CRISIL Research expects small and medium enterprises (SMEs), which make up 65-70 per cent of the gems and jewellery sector, to close this fiscal on a lacklustre note. The sector, which grew 7 per cent in value terms in fiscal 2019, is expected to witness a marginal decline in fiscal 2020 as export demand wilts.
Weak global demand, stricter lending norms, and a working capital crunch are expected to deliver a big blow to exports. Exports are down by about 6 per cent in rupee terms already in the first five months (April to August) of this fiscal. This is expected to hit Surat, India’s largest diamond cluster, which processes 80-90 per cent of the country’s diamond exports. SMEs, which form a large chunk of the cluster, will be especially hit.
To be sure, exports had faced headwinds even in fiscal 2019 — stringent lending rules, a working capital crunch, and a significant drop in demand for gold bars and coins as well as silver jewellery — though in rupee terms, demand increased due to rupee depreciation.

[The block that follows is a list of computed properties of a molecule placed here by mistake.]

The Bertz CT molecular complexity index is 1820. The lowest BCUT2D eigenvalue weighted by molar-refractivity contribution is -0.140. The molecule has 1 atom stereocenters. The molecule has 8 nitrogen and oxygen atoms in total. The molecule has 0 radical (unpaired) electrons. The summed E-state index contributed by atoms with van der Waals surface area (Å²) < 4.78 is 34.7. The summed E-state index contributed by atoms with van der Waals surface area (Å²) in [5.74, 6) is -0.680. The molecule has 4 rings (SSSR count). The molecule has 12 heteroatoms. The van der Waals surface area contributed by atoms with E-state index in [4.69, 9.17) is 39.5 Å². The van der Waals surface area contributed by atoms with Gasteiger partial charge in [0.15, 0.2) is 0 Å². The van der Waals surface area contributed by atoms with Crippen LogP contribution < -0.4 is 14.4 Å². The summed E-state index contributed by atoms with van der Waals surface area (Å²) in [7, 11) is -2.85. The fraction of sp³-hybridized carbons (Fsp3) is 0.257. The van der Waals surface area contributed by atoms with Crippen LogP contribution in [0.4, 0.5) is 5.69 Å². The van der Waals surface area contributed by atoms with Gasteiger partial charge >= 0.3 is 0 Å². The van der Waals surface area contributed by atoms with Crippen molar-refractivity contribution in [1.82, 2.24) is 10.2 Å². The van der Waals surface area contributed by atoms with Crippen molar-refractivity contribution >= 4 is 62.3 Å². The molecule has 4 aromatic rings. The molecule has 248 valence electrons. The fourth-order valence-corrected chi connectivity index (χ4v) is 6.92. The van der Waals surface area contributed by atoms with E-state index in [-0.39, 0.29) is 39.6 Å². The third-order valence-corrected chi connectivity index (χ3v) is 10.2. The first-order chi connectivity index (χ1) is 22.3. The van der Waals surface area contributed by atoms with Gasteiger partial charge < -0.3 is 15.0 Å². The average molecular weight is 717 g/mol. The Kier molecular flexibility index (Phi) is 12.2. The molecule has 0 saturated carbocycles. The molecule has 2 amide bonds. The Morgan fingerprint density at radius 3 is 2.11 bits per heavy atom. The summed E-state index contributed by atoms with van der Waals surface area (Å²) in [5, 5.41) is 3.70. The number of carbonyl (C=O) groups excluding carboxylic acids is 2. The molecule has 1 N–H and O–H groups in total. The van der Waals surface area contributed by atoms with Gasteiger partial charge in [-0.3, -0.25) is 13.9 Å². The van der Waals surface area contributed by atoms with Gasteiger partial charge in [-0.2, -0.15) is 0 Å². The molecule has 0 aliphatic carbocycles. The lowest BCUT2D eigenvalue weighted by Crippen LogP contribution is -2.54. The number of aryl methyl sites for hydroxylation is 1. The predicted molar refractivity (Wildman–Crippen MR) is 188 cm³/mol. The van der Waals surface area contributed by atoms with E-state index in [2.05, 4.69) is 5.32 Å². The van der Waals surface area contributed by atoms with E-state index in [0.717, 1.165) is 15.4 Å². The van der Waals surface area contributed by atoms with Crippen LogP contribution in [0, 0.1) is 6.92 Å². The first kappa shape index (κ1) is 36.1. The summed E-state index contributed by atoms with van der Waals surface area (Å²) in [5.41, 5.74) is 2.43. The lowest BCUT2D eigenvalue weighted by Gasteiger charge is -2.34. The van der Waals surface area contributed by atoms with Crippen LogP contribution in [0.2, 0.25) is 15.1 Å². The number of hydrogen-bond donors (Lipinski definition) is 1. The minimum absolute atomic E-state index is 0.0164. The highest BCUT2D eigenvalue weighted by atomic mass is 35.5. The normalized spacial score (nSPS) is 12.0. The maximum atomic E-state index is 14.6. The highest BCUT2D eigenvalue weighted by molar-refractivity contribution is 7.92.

Domestic demand in volume terms, on the other hand, is expected to shrink due to skyrocketing prices and the slowdown in consumption. Domestic gold prices are expected to rise by 13-15 per cent year-on-year in fiscal 2020, tracking an increase in international prices due to heightened geopolitical tensions, US Fed rate cuts and an increase in import duty on gold to 12.5 per cent, from 10 per cent. This is expected to curb off-take.
Thus, SME clusters such as Thrissur and Coimbatore, which mainly manufacture plain gold and traditional jewellery, and cater mainly to the domestic market, are expected to be hit. In value terms, though, demand is expected to increase due to higher prices.